The pentultimate episode of Heroman is called “Crisis,” and like any good action series it gets to that crisis with an entertaining battle.
Joey, Heroman and Will (whom they find and rescue) work to get closer to the big plant thing and Kogorr, who seems half stuck in it. It’s fun enough as they manage to fend off tentacles and warriors formed out of tentacles, but the show has more to set up. So we often switch to Denton and Psy (and occasionally Keisha and Hughes), who are also working to get closer so they can do their power-up-Heroman plan, thanks to Minami’s green monster truck. Lina and Holly are with them, for absolutely no reason I can think of, except it might give Lina a reunion scene with Will later. They have their own crises, in fact they should be dead at the end of it, but instead they’re still rolling so that they can implement their plan—next time. And that should have told me something.
Because for a while the good guys, apart from a few minor setbacks, easily dismissed, make excellent progress, and for a moment I wondered if the conflict would actually end this episode (It helps that Kogorr starts eating his own troops). That would mean an entire episode to fill in the gaps … rather a long time. Will says Kogorr’s weak point is the crystal on his chest. With minutes to go in the episode Heroman leaps up and smashes it. Kogorr cries out in pain, etc. But (evil laugh) that wasn’t really his weak spot. Nope. No episode-long denouement next time.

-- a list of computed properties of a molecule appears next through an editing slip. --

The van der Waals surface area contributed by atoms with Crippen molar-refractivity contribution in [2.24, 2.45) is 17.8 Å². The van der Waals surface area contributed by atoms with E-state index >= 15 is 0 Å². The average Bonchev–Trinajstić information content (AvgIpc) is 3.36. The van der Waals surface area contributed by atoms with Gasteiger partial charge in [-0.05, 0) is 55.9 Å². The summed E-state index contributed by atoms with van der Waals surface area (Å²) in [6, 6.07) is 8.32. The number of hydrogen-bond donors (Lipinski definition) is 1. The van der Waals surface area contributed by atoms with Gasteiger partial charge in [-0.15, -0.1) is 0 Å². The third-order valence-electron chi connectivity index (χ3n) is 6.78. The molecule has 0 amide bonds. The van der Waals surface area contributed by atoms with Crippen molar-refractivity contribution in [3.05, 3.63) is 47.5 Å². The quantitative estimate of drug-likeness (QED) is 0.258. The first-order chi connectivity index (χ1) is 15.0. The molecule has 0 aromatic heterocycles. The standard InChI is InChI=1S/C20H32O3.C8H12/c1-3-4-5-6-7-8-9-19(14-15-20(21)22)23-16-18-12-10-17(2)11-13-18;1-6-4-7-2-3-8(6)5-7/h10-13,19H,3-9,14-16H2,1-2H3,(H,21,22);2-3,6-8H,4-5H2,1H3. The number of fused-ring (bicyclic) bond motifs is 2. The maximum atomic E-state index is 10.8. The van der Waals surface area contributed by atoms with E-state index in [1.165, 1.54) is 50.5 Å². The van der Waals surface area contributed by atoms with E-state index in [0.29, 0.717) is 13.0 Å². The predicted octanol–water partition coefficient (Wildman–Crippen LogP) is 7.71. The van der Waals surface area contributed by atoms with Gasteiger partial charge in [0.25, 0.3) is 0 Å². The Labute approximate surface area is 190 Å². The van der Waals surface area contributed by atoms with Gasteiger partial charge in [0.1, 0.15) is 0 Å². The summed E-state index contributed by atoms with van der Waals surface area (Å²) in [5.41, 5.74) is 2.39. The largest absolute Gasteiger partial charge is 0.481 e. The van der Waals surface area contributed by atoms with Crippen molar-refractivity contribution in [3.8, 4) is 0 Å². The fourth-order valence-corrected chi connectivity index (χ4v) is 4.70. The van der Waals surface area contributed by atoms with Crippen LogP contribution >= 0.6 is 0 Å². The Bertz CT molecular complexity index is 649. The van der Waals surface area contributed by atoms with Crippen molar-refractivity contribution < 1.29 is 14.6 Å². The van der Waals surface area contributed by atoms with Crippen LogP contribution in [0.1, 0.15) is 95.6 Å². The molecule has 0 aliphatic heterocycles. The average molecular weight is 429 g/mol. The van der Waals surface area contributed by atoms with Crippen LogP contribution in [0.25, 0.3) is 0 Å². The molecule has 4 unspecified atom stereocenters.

So now Heroman’s dead (again). That’s how it should be. We can look forward to whatever Denton has in store next week, and although the previews were careful not to show Heroman alive you know he’s going to make a comeback. Maybe they’ll explain what those flying bowling balls were doing melting. Nah.
Amagami SS 12 ends the Sae story arc pretty much the way you’d expect. Happily they throw in just enough eccentricity to give it some life.
We don’t actually see much of the falling in love process. It sort of happens to them while little events take place. Again, shy Sae knows what she wants, so it’s off to a estrogen-filled cafe where, Sae is told, if a couple finish a certain banana parfait, they’ll be in love forever. We never know if they succeed because it’s off to the best couple contest. This, too, manages to work even while the clichés (Sae is afraid to get on stage, nearly trips, etc) try and make it stale. The joke couple of Haruka and Hibiki (Junichi’s next victim) works especially because they DO make a fun couple, even if one is in drag.
Our lovely couple wins tickets to a private room to see a movie. Naturally it’s a love story. You can guess what’s going to happen. But again the show throws us something we didn’t expect. Junichi, still burned by the two year-old heartbreak, is afraid to tell Sae his feelings. In the bathroom he encounters some bearded guy who gives him love advice in English in the way a character in a western might. We find out who he is later but it doesn’t take away the sheer weirdness of the moment.
One other thing it does is give us a metaphor: making movies. Junichi uses it to his advantage. Then the sofa back collapses and well, you can guess the rest. Thus the Sae arc comes to a successful close. The show found enough things to keep us occupied in spite of having a mostly passive lead character. They threw in a narrator that seemed to be gently laughing at Junichi and Sae, other characters upped their game, especially Miya, and then there were the moments of quiet oddness. Not bad at all! Next week: scary Hibiki.